Over the years, Kam Chancellor has become the Seahawks’ unofficial team mediator: a listener when players are frustrated, a soother of fired-up personalities and a respected and measured voice in disputes.

When Seahawks cornerback Richard Sherman became overly excited on the sideline against the Rams two weeks ago, one of the first people in his face, trying to calm him, was safety Kam Chancellor.

The same was true of Sherman’s first sideline outburst this season against the Falcons — a game Chancellor wasn’t even in uniform for.

“Because I’ve been there from the beginning with him,” Chancellor said. “I watched him come in. We’re brothers.”

There’s more to it than that. Over the years, Chancellor has become the Seahawks’ unofficial team mediator: a listener when players are frustrated, a soother of fired-up personalities and a respected and measured voice in disputes.

“Kam just has a good, calming voice,” Sherman said. “He’s one of those guys that everybody respects.”

Part of that comes naturally to Chancellor.

“I’ve always had to be the older guy growing up,” he said. “I always had to be the oldest kid growing up, so it’s just a part of my nature.”

 But part of it has been developed over his seven-year NFL career.

The way Chancellor plays, the way he throws around his body and delivers big hits, has always won him respect.

The talking part is still kind of new. It was a big deal in 2014 to Chancellor and his teammates when, at Michael Bennett’s request, Chancellor gave the pregame talk. Chancellor was a team captain that season and is again one this season (He wasn’t one last year, when he held out the first two games. He later apologized to teammates.). But he preferred talking one-on-one instead of in team settings.

 His teammates raved about the speech Chancellor gave before the Cardinals game in 2014, and from then on, he has taken a more active and vocal role.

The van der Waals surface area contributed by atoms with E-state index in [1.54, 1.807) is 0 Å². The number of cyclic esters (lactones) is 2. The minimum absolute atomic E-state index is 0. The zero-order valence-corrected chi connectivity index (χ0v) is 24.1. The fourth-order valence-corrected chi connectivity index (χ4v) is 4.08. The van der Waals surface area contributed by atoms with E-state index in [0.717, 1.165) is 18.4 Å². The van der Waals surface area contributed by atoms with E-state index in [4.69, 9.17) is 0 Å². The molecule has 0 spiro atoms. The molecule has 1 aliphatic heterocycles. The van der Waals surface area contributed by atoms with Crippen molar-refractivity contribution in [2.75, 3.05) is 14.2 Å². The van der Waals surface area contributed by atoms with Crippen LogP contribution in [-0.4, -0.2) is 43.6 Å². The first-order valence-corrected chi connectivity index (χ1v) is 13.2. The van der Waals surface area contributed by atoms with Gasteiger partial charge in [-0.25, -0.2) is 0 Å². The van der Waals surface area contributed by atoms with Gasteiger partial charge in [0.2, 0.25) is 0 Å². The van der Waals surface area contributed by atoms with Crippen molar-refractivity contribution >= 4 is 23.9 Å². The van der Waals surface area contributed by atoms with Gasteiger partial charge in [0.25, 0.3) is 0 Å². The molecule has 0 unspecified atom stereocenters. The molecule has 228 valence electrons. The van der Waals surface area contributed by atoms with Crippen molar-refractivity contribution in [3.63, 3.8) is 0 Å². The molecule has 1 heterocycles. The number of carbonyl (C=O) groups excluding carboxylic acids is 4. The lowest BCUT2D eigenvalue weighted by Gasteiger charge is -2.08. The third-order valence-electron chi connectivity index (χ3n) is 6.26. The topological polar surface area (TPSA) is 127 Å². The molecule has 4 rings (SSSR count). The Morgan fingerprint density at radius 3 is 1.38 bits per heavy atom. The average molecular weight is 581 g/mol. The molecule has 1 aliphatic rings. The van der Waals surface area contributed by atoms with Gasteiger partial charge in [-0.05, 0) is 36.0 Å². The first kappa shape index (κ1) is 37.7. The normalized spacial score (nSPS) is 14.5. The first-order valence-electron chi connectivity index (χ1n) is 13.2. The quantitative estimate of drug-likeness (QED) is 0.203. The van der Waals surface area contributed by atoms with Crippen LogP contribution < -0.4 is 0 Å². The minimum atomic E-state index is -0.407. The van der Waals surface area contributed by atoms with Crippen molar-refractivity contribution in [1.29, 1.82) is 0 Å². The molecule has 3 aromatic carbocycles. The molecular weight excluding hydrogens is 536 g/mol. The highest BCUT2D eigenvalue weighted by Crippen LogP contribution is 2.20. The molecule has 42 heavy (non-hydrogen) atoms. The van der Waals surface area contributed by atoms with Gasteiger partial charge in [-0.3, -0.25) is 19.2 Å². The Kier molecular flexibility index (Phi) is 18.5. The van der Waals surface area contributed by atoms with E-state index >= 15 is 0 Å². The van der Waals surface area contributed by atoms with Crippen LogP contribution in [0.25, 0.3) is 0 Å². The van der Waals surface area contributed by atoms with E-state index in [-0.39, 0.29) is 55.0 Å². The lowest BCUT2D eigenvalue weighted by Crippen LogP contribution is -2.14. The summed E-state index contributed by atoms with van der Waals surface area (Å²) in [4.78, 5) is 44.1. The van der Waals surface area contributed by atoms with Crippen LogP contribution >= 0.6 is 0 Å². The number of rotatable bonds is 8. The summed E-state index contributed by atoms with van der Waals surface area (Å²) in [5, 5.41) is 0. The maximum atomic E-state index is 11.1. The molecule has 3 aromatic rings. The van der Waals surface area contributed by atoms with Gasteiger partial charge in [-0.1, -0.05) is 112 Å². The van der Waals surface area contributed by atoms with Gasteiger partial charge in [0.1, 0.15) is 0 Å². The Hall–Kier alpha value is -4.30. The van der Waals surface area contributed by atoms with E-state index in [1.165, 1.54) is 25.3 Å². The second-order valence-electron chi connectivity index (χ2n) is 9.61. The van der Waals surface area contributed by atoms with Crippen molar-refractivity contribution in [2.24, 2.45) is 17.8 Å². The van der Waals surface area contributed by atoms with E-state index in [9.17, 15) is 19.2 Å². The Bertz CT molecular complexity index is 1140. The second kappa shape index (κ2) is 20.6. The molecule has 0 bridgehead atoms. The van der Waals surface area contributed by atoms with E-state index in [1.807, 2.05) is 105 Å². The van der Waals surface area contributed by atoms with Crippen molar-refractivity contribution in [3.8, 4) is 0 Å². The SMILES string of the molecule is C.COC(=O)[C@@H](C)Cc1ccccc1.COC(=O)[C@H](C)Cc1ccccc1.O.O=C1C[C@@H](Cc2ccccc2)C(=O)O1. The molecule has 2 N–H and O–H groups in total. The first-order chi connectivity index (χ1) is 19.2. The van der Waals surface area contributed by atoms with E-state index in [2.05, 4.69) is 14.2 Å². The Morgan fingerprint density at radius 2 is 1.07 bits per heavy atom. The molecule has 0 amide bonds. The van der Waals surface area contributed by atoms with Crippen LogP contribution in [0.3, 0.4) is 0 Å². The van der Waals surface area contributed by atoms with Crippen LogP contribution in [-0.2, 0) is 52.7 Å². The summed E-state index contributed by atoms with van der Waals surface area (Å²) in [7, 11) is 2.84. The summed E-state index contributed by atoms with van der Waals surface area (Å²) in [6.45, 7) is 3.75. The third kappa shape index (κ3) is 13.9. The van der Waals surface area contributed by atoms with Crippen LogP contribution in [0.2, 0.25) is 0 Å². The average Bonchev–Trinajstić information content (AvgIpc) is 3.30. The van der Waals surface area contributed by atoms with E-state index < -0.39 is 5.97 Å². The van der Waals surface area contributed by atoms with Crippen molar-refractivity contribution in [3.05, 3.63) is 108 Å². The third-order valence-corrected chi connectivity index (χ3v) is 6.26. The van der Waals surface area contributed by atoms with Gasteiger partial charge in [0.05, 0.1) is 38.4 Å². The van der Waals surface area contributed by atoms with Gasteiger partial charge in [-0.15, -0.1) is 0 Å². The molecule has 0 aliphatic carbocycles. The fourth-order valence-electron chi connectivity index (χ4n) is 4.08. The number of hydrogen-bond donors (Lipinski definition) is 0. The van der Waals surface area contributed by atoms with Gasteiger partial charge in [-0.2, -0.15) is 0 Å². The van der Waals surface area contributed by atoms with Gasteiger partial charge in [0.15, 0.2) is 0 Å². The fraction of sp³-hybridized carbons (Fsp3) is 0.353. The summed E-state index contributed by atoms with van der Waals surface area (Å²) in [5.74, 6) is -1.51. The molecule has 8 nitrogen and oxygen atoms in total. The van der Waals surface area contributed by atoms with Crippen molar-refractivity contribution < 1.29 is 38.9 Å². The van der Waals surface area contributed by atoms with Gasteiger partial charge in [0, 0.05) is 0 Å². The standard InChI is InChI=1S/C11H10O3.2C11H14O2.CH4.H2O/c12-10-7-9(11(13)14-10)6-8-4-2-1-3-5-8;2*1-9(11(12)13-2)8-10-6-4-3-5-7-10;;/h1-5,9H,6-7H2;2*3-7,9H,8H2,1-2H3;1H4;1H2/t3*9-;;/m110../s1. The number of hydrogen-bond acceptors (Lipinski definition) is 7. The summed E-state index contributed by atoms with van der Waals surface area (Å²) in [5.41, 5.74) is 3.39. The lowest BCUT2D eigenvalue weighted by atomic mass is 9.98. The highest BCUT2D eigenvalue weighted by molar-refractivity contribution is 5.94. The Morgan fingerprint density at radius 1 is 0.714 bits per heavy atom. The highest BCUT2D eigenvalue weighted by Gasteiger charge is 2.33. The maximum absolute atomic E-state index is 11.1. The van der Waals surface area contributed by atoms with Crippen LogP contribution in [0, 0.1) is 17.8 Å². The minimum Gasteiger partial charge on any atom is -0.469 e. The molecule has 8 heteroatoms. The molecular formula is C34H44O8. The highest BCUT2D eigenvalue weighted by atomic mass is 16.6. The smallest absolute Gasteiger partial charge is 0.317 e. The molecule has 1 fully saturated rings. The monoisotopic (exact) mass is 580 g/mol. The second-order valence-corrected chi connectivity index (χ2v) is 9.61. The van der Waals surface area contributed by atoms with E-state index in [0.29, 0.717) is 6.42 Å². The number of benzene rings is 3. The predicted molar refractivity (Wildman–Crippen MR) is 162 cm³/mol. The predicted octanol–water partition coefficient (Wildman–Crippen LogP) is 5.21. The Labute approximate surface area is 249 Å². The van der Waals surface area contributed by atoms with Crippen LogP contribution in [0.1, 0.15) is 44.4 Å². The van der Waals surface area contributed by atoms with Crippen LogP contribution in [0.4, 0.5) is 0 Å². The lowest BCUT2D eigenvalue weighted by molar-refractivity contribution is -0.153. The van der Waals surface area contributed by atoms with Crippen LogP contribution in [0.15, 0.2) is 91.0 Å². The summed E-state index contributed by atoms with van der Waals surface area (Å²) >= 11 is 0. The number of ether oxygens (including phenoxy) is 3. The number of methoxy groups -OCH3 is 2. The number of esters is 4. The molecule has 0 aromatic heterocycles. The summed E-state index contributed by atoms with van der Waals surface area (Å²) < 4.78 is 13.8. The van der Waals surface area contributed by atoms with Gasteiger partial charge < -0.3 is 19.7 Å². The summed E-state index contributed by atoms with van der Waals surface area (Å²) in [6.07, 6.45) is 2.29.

“Ever since his second year or so, third year for sure, he’s always been that guy,” coach Pete Carroll said. “He’s earned that. It’s the kind of thing you can’t do much about. He’s just got it. So everybody is willing to listen to him — sometimes better than others. But the relationships are deep, and he’s poured himself into them with the guys so they feel like they can communicate with him.”

It feels even more important for Chancellor to handle that role as the Seahawks have released veterans who previously filled leadership roles. Chancellor is one of the longest-tenured players on the roster (punter Jon Ryan is the only player who has been on the team longer, and safety Earl Thomas is the only other player still around from the 2010 draft).

“He and Sherm are about as close as two players can be,” Carroll said. “They’ve been through so much together. They’ve grown up together. They have such tremendous respect for one another. They can probably go anywhere with their conversation and concern and help one another.”

 Said Sherman, “He always has something good to say to you. Or something funny. Or he gets on my damn nerves. So one way or another he’s going to give me something.”

The role of mediator is one Chancellor embraces, and it’s an important one on a team with big personalities and alpha males.

“I love it because I love my brothers,” Chancellor said. “I love it. I love anytime they’re going through something they can come to me, lean on me. They can have my ear. I listen. I’m a great listener so I listen to them, and I tell them a lot of things from experience. I’ve been through a lot.”